A person may acquire rights or be released from obligations through the passage of time. This is known as prescription. The gaining or losing of rights through the passage of time is known as acquisitive or extinctive prescription.

Extinctive prescription protects the debtor

In short, extinctive prescription entails that if a creditor neglects to claim payment on a debt for a certain period of time, the debt will eventually be extinguished (or fall away). In general, the main purpose of extinctive prescription is to achieve legal certainty and finality in the relationship between a debtor and a creditor, with the focus on protecting a debtor against the injustice of having to defend old claims.

This prevents a situation where the payment of a debt is demanded from a debtor many years later, when the liability for the debt arose so long ago that there is little to no evidence available to prove or disprove the existence of the debt. It also encourages creditors to generally exercise their rights, specifically to collect their debts timeously and without unnecessary delay.

How a debt becomes prescribed

In general, if a debtor in an applicable time period does not make any payment to settle a debt, does not acknowledge owing the debt or agree to pay it; or if the creditor does not demand payment from a debtor, initiate legal action against him or communicate with him in any manner and within the applicable time period, a debt becomes prescribed. This essentially means that the debt (including a subsidiary debt which arose from such a principal debt, such as interest or a surety) is extinguished and the creditor forever loses their right to claim payment based on the debt.

How long does it take for a debt to prescribe?

The time period after which a specific type of debt prescribes is set out in section 11 of the Prescription Act read with section 10(1). The important periods to be observed with regards to credit providers in the consumer-credit industry are:

  • 3 years for ordinary debt, for instance, unsecured credit;
  • 30 years for debt related to a mortgage bond (a special notarial bond in terms of the Security by Means of Movable Property Act57 of 1993 is included in the term “mortgage”);
  • 6 years for a debt arising from a bill of exchange or other negotiable instrument or a notarial contact,unless a longer period applies in respect of the debt in question in terms of section 11(a) or (b); and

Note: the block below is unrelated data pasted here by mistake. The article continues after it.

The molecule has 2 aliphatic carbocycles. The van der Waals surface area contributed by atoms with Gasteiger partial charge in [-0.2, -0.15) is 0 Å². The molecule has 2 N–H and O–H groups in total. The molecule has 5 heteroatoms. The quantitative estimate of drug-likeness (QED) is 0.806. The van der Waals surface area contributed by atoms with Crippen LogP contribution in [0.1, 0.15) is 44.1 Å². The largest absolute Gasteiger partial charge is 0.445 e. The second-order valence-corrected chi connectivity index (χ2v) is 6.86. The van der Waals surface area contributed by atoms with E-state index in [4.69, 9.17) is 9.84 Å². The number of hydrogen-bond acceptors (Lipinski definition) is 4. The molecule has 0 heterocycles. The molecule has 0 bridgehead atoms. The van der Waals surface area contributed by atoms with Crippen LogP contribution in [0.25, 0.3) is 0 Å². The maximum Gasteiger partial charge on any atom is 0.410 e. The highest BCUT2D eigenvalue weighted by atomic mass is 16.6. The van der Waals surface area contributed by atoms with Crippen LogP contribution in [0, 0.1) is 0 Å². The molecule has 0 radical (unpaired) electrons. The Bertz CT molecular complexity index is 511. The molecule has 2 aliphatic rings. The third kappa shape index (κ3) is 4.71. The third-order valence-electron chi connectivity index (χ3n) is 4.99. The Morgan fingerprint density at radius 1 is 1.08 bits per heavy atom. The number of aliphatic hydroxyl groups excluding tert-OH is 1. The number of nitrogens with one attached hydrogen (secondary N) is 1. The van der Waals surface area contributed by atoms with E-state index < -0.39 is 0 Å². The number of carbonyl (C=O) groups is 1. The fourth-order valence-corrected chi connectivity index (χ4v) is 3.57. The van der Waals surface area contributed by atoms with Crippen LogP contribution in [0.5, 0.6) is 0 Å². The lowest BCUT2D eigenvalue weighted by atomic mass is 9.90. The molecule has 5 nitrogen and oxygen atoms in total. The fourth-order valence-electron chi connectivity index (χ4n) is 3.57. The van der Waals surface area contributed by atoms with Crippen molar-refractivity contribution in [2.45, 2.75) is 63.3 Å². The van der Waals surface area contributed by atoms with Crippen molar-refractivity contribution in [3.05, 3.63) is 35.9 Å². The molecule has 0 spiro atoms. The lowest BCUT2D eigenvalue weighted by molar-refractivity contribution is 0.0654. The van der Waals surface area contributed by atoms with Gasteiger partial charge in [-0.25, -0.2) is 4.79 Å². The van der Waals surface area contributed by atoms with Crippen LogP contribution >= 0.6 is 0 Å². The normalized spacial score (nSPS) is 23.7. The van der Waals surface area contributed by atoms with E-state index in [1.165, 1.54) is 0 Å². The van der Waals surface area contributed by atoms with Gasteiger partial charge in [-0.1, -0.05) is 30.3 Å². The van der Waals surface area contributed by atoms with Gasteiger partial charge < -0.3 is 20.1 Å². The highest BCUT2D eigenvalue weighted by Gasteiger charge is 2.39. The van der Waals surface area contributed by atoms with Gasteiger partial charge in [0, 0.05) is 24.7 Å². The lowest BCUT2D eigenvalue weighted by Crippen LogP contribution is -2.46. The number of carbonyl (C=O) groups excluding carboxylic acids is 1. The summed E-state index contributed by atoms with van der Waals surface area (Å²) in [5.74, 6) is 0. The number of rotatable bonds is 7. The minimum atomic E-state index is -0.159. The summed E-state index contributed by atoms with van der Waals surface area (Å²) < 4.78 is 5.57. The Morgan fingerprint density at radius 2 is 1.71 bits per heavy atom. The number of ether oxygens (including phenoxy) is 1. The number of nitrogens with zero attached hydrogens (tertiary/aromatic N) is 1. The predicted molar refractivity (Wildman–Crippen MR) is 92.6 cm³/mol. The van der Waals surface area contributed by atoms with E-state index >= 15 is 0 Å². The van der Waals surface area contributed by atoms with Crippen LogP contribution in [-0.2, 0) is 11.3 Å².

• 30 years for debt where a credit provider obtained a judgment against the consumer for the debt. When a credit provider has obtained a judgment for unsecured credit the debt thereon will not be prescribed in three years as is the normal period for unsecured credit, but the period will be 30 years because a judgment was obtained against the consumer for that specific debt.

Prescribed debts can be “reactivated”

Credit providers over the years – the National Credit Act (NCA) refers to a creditor as a “credit provider”  – would sell their prescribed debts to debt collectors, who would then contact consumers  – the NCA refers to a debtor as a “consumer” – demanding the payment of these debts. Not being aware of their rights, consumers often made payments on these prescribed debts and in doing so unknowingly “re-activated” them.

Collecting on prescribed debts not prohibited

Debt collectors often inflate prescribed debts with more interest and costs, and attempt to collect these from consumers for their own account. Although the Prescription Act’s objective is to give consumers some protection against collectors harassing them to pay on stale and inflated prescribed debts, it does not prohibit debt collectors from attempting to do so.

In a nutshell, consumers are not at liberty to repay prescribed debt as provided for in the Prescription Act, which requires the consumer to be aware of prescription and to specifically raise it as a defence when faced with a demand for payment in order to reap the benefits of it.

NCA prohibits selling, collecting or reactivating prescribed debt that it governs

This abusive practice prompted the Legislature to make amendments to the NCA in 2015 by including Section 126B, which now prohibits any credit provider or debt collector from selling, continuing to collect payment on or reactivating a prescribed debt under a credit agreement governed by the NCA.

Section 126B of the NCA also amended and expanded the operation of the prescription defence for consumers relating to debt arising from credit agreements governed by the NCA. It appears that nowhere else in the world does a provision in credit law exist similar to Section 126B.

Speak to a legal expert

We provide expert legal advice relating to all matters affecting debt. For further queries regarding assistance with debt claims and prescription, please contact our firm for assistance.

For assistance with Litigation and Dispute Resolution 

Basilio de Sousa         basil@abgross.co.za

Henno Bothma           henno@abgross.co.za

Wesley Scheepers      wesley@abgross.co.za



The articles on these web pages are provided for general information purposes only. Whilst care has been taken to ensure accuracy, the content provided is not intended to stand alone as legal advice. Always consult a suitably qualified attorney on any specific legal problem or matter.